In a recent opinion, the Georgia Court of Appeals reaffirmed that creditors who wish to seek deficiency judgments following a non-judicial foreclosure must seek to have the sale confirmed within 30 days of the sale.
The case, HWA Properties, Inc., v. Community & Southern Bank, involved a suit by a creditor to collect on a promissory note and a guaranty. While this suit was pending, the creditor conducted a non-judicial foreclosure sale of the property securing the loan. In a separate proceeding, the creditor sought court confirmation of the foreclosure sale pursuant to O.C.G.A. §44-14-161(a), which provides that before a creditor may seek a deficiency judgment against the debtor, the creditor must seek and obtain court confirmation and approval of the sale. To confirm the sale, the court must find that the evidence proved that the property was purchased for true market value and that the sale was lawfully advertised and conducted with regularity.
The creditor initially obtained an order confirming the sale in the confirmation proceeding. However, the confirmation order was reversed on appeal because it was based on inadmissible hearsay. While an appeal in the confirmation proceeding was pending, the trial court in HWA granted summary judgment to the creditor on the creditor’s suit to collect on the promissory note, finding that the debtor was liable for the difference between the amount due on the note and the proceeds of the foreclosure sale. However, after the confirmation of the foreclosure sale was reversed, the debtor argued on appeal that the deficiency judgment was invalid because the foreclosure sale was not confirmed by a valid order.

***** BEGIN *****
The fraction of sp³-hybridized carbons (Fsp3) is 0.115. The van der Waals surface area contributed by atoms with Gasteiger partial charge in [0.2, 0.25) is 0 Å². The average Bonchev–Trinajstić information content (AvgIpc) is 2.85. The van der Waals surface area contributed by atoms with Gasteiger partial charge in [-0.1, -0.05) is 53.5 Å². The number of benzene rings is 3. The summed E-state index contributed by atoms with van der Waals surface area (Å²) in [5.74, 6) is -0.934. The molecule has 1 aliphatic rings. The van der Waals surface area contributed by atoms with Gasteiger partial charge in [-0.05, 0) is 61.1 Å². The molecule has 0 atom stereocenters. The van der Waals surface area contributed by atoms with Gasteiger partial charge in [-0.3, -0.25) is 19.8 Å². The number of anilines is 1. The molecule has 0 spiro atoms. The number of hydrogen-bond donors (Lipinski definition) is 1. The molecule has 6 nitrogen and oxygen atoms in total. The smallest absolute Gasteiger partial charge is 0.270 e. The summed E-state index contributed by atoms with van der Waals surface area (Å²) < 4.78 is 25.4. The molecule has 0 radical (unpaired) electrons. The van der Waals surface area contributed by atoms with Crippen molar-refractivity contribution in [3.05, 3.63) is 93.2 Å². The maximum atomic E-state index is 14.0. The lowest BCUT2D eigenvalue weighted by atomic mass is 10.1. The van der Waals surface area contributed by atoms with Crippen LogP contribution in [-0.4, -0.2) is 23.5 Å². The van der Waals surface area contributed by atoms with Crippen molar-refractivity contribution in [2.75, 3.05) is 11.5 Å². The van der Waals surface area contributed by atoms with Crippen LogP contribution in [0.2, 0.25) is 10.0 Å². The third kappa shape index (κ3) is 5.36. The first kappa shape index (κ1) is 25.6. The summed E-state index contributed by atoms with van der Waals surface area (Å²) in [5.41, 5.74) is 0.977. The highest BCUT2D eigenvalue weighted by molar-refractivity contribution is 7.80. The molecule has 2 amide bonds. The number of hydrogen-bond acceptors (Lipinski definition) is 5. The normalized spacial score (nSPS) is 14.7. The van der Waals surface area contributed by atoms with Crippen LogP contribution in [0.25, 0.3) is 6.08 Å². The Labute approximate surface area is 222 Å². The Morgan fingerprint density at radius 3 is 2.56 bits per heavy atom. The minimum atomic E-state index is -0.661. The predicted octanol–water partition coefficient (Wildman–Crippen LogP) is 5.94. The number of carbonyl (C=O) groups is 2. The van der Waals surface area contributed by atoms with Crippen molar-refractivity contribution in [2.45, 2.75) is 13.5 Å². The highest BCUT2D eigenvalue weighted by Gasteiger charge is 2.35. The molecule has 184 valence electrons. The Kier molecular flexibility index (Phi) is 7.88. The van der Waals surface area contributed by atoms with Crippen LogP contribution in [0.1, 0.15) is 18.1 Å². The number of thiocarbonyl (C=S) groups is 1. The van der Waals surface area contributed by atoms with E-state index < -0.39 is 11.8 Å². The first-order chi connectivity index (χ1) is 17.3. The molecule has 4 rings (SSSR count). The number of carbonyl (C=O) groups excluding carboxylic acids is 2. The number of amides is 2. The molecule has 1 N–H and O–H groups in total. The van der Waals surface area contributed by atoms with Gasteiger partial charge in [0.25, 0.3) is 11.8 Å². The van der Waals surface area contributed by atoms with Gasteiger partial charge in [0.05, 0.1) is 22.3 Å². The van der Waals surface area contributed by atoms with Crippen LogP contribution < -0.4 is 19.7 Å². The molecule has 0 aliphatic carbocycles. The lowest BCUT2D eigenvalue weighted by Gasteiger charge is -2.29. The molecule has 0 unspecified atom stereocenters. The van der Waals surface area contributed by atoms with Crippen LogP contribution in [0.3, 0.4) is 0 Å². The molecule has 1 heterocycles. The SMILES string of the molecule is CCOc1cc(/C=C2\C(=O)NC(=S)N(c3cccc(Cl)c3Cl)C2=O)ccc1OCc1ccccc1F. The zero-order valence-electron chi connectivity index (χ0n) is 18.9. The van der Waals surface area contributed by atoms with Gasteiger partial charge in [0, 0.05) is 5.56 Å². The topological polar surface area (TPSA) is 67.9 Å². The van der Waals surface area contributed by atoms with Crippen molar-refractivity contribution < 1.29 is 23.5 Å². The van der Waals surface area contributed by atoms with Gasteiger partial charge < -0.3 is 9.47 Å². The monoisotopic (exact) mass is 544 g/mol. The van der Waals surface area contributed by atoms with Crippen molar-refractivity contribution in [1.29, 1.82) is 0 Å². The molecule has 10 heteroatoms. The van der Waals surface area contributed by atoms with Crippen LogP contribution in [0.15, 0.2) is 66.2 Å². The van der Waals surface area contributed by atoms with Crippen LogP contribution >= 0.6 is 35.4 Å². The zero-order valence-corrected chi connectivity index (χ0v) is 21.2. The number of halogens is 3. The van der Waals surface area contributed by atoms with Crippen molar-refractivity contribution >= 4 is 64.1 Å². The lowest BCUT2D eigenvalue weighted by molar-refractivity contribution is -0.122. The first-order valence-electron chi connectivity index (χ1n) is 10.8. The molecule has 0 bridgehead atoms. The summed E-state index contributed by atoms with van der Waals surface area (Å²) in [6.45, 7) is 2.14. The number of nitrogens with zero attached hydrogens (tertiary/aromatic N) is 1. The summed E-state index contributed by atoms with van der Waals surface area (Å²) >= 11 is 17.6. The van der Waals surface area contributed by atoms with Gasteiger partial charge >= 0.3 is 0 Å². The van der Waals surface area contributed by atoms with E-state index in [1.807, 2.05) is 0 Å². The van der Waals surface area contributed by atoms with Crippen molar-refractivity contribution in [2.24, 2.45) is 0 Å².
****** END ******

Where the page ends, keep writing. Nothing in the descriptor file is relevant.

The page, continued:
The Georgia Court of Appeals agreed with the debtor. The court found that under well-settled Georgia law, a creditor may only obtain a deficiency judgment against a debtor if the creditor complies with the confirmation requirements of O.C.G.A. § 44-14-161. Under the clear language of the statute, because the sale was not confirmed by a valid order, the debtor could not be liable for a deficiency judgment.
Many creditors elect not to pursue deficiency judgments in Georgia because confirmation proceedings must be initiated within 30 days of a sale. Marshaling sufficient admissible evidence to prove that the property sold at true market value within this short time period often is challenging. However, in those instances where creditors want the option to pursue a deficiency judgment, HWA serves as a reminder to creditors that the statutory confirmation requirements must be adhered to strictly in Georgia.